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Family meals may lessen impact of teen cyberbullying

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Meals that regularly bring family members together may help protect the mental health of teens who are the victims of cyberbullying. According to a study published in the Sept. 1 online JAMA Pediatrics, family contact and the open communication that takes place at dinner time reduces some of the distressing effects of cyberbullying.

One in five teens is the victim of cyberbullying. The study, led by Frank Elgar, PhD, a professor at the Institute for Health and Social Policy at McGill University in Montreal, looked at the role frequent family meals played in reducing the impact of online bullying on adolescents’ mental health.

Elgar and his team surveyed more than 20,000 teens in Wisconsin to measure their exposure to cyberbullying and face-to-face bullying. The researchers also measured a wide range of mental health outcomes, including depression, anxiety, substance use, self-harm, suicidal thoughts and suicide attempts.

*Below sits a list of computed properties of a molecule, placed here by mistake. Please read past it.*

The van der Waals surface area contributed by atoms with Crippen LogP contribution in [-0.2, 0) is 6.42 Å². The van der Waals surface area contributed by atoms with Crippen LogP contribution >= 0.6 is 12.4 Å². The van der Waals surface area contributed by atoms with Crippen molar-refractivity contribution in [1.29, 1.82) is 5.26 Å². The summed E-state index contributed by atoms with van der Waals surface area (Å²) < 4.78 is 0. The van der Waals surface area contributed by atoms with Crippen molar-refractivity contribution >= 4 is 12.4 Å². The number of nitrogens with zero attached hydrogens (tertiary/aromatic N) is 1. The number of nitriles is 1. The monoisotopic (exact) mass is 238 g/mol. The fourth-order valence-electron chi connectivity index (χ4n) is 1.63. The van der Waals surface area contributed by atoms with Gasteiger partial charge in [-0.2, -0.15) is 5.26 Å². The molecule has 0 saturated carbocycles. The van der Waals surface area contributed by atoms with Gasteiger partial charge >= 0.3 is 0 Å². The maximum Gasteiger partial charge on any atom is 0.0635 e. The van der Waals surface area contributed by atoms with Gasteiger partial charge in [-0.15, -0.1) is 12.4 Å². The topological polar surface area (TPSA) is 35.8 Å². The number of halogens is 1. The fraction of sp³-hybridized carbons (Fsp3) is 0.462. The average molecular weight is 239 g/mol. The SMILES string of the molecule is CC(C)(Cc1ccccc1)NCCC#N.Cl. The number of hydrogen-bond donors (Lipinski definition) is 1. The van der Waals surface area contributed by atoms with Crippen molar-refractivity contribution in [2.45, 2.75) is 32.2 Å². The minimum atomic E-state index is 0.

“We found that emotional, behavioral and substance use problems are 2.6 to 4.5 times more common among victims of cyberbullying,” said Elgar in a McGill news release. “And these impacts are not due to face-to-face bullying; they are specific to cyberbullying,” he added.

Study findings showed that the link to cyberbullying and these mental health problems was more common among teens who ate fewer meals with their families. The study investigators concluded that family contact and the communication that takes place during meals may lessen some of the harmful effects of cyberbullying.

“The more contact and communication you have with young people, the more opportunities they have to express problems they have and discuss coping strategies,” Elgar told Reuters Health in a telephone interview. “Essentially, the relationships between victimization and all other mental health outcomes were lessened with more frequent family dinners.”

Elgar acknowledged that many families aren’t able to have meals together, and that to focus solely on family dinners as a way to communicate with your children would be a mistake.

“The message that comes through for us is to talk to your kids,” he said. “Unless you take the time to check in, a lot goes undetected.”

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